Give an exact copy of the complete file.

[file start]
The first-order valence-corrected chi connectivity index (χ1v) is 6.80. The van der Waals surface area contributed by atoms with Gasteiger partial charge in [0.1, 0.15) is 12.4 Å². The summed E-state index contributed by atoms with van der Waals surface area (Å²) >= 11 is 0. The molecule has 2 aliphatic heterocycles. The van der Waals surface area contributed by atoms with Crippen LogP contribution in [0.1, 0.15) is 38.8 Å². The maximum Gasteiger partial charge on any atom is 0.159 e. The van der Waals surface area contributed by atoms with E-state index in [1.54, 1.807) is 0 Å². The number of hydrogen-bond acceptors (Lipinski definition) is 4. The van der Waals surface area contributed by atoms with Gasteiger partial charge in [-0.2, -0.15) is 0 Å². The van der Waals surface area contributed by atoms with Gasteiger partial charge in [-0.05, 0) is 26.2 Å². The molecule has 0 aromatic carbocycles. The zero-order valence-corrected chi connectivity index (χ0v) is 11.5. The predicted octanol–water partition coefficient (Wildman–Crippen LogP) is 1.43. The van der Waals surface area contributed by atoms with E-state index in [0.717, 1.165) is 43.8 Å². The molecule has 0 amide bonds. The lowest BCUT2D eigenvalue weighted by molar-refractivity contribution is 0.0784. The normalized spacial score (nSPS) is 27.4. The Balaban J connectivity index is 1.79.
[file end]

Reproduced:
The first-order valence-corrected chi connectivity index (χ1v) is 6.80. The van der Waals surface area contributed by atoms with Gasteiger partial charge in [0.1, 0.15) is 12.4 Å². The summed E-state index contributed by atoms with van der Waals surface area (Å²) >= 11 is 0. The molecule has 2 aliphatic heterocycles. The van der Waals surface area contributed by atoms with Crippen LogP contribution in [0.1, 0.15) is 38.8 Å². The maximum Gasteiger partial charge on any atom is 0.159 e. The van der Waals surface area contributed by atoms with E-state index in [1.54, 1.807) is 0 Å². The number of hydrogen-bond acceptors (Lipinski definition) is 4. The van der Waals surface area contributed by atoms with Gasteiger partial charge in [-0.2, -0.15) is 0 Å². The van der Waals surface area contributed by atoms with Gasteiger partial charge in [-0.05, 0) is 26.2 Å². The molecule has 0 aromatic carbocycles. The zero-order valence-corrected chi connectivity index (χ0v) is 11.5. The predicted octanol–water partition coefficient (Wildman–Crippen LogP) is 1.43. The van der Waals surface area contributed by atoms with E-state index in [0.717, 1.165) is 43.8 Å². The molecule has 0 amide bonds. The lowest BCUT2D eigenvalue weighted by molar-refractivity contribution is 0.0784. The normalized spacial score (nSPS) is 27.4. The Balaban J connectivity index is 1.79.